It’s an opportunity for business owners to get an overview from experts on how to use different tools and tricks to start getting customers from online into one’s actual store.

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MP Schmale says low taxes, private-sector jobs the answer, not basic income

in Business/Local News/Poverty Reduction by
MP Schmale says low taxes, private-sector jobs the answer, not basic income
'We need to bolster private sector job growth."

Roderick Benns recently interviewed Haliburton-Kawartha Lakes-Brock Conservative MP Jamie Schmale on the issue of basic income and the Ontario Basic Income Pilot occurring in Lindsay this fall and for the next three years.

Benns: As the federal MP, what do you think about Lindsay being chosen as one of three sites for the Ontario Basic Income Pilot? People on Ontario Works will be given more to live on, and people who are working and yet not earning enough will be topped up. Is this a good idea in your mind? Why or why not?

Schmale: I believe it’s our responsibility to determine why Canadians are being asked to get by with less of their hard earned money. The average Canadian has 43 per cent of their income going to various levels of government through taxes.

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Willy Wonka at fundraiser for Academy Theatre

in The Arts by
Willy Wonka at fundraiser for Academy Theatre

Join Charlie Bucket as he tours Willy Wonka’s famous chocolate factory in this adaptation of Ronald Dahl’s world renowned story, all at Lindsay’s historic Academy Theatre.

Charlie, and four other golden ticket winners, go on a colourful, magical adventure.

This musical features all local actors who are working collaboratively to raise money to support the Academy Theatre.

The play will be held Nov. 10, 11 and 17 and 18, at 7:30 pm, and on Nov. 12 at 2 pm.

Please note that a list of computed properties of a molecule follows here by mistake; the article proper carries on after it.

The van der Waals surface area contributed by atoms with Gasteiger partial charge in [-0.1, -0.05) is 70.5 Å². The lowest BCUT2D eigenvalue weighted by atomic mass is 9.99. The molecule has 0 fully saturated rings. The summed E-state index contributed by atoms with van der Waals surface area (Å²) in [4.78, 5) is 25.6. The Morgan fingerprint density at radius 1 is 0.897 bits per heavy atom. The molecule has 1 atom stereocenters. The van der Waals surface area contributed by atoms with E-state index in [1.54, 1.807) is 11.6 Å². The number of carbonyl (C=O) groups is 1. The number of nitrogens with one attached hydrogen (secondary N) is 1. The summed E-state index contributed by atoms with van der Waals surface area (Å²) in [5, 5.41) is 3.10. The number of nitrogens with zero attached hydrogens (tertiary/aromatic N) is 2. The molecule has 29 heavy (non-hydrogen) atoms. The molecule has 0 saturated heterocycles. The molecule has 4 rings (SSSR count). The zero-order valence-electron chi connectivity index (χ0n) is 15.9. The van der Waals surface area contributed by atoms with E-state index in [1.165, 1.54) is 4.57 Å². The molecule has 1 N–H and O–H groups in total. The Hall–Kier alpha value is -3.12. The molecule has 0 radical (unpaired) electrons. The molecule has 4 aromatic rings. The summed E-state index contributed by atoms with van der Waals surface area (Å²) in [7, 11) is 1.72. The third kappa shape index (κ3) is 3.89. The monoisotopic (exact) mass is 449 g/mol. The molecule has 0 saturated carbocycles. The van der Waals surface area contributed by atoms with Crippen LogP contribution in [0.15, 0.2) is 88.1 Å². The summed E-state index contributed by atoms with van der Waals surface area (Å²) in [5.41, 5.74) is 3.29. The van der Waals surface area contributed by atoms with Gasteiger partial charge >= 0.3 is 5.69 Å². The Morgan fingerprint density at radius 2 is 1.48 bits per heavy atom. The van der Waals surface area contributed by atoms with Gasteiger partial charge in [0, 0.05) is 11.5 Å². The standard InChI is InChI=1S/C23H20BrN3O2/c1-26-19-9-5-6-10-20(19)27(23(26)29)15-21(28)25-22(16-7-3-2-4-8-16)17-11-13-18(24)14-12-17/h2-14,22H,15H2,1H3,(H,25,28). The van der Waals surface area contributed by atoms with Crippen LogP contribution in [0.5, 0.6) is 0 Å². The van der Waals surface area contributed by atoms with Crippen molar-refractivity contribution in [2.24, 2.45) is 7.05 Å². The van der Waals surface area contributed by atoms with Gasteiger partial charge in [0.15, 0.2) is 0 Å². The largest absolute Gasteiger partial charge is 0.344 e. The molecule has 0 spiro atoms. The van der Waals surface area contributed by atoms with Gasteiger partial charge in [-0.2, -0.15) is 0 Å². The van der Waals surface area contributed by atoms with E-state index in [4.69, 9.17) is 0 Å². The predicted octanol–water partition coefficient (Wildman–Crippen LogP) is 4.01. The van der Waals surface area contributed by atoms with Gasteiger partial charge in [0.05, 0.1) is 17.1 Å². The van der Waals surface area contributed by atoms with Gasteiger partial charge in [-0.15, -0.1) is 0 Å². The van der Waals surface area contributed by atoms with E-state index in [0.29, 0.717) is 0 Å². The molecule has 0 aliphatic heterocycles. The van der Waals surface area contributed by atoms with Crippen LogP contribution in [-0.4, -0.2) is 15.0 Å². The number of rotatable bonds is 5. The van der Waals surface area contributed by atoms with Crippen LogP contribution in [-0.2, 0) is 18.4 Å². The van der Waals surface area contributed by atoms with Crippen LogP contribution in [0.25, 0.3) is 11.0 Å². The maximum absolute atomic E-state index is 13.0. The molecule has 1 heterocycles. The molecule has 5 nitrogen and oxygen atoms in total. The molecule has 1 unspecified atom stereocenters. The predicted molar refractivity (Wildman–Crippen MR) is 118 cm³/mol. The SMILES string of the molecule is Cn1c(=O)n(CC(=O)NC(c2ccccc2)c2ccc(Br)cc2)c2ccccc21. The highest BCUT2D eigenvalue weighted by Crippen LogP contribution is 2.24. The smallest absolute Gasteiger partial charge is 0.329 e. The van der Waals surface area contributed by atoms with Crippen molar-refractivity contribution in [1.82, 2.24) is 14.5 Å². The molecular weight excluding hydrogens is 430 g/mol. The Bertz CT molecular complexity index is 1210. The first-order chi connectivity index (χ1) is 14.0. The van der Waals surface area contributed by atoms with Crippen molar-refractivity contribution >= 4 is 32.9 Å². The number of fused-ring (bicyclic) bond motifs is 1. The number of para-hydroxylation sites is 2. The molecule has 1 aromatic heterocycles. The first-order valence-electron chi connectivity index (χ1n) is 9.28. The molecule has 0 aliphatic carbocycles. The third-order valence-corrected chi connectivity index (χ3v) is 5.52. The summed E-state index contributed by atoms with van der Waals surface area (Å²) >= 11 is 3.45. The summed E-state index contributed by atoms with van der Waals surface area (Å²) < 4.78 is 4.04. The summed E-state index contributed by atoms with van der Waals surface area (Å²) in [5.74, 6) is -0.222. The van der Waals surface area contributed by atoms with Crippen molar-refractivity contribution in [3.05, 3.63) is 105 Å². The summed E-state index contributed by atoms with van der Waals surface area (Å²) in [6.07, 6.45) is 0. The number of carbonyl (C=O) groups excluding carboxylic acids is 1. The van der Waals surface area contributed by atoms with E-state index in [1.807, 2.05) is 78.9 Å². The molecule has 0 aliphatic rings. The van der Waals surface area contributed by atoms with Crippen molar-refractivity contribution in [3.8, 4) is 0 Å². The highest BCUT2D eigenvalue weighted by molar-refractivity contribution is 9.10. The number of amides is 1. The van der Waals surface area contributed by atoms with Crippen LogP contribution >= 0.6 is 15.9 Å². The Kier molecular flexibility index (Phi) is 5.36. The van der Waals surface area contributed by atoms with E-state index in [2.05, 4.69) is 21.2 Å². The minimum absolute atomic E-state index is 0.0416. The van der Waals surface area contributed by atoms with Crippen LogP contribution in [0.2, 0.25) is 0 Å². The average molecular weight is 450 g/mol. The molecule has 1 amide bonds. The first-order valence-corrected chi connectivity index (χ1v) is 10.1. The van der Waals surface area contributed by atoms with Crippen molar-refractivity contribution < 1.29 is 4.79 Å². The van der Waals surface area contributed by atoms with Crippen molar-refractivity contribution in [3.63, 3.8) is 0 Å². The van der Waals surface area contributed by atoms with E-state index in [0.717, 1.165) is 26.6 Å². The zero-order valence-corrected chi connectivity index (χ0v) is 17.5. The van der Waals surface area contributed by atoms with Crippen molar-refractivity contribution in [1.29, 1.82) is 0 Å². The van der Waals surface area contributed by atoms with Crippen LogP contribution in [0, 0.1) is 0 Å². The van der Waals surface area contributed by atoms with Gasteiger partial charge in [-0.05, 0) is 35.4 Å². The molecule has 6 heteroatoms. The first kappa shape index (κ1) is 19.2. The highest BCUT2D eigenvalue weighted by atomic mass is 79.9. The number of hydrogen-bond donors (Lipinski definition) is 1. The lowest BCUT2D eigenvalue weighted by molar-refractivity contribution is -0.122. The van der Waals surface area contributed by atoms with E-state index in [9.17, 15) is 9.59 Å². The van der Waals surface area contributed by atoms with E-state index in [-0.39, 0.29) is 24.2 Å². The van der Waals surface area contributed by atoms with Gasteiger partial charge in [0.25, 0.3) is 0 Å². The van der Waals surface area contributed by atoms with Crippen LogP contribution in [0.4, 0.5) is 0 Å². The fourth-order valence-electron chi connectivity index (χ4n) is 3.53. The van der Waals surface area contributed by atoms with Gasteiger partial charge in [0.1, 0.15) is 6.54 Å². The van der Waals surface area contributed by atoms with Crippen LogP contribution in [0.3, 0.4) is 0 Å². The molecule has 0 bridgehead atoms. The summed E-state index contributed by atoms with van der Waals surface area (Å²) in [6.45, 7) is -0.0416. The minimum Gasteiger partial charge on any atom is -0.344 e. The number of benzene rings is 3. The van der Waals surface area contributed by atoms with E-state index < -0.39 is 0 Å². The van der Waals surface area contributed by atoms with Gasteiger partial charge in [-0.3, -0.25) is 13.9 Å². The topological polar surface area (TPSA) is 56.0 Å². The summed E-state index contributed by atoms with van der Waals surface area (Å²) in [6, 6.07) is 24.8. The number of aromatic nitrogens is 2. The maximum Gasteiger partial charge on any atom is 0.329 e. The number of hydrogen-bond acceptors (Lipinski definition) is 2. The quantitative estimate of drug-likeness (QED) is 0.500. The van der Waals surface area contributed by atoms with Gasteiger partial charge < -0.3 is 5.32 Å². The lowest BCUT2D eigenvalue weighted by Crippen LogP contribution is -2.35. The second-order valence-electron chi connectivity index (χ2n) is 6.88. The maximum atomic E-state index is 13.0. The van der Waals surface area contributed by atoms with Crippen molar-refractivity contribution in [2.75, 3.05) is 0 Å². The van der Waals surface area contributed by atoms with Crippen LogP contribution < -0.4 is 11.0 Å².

Sponsored by Boston Pizza and Canadian Tire in Lindsay.

Ticket prices are $28 for adults and $25 for students and seniors.

Health unit urges citizens to press their MP, MPP to support basic income

in Around Town/Health/Poverty Reduction by
Health unit urges citizens to press their MP, MPP to support basic income
Money talks when it comes to food security.

In the fight against food insecurity the local health unit says boosting income is the only real solution to helping people gain access to healthy food.

To raise awareness of food insecurity, the Haliburton, Kawartha, Pine Ridge District Health Unit is launching a new campaign called Rethink Poverty: Change Minds, Change Lives – and they’re urging citizens to press their MP and MPP for a basic income policy.

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City will invest millions in roads, parks, while holding taxes lower than expected

in Around Town/Local News by
City will invest millions
Better roads, parks, and buildings on way with new budget.

The 2018 City of Kawartha Lakes budget will see $20 million invested in roads and bridges, but next year’s tax increase is on track to be below the previously forecasted 4.5 per cent.

Instead, the increase will come in around a 3.5 per cent average tax-supported increase, as Council goes into operating deliberations in December.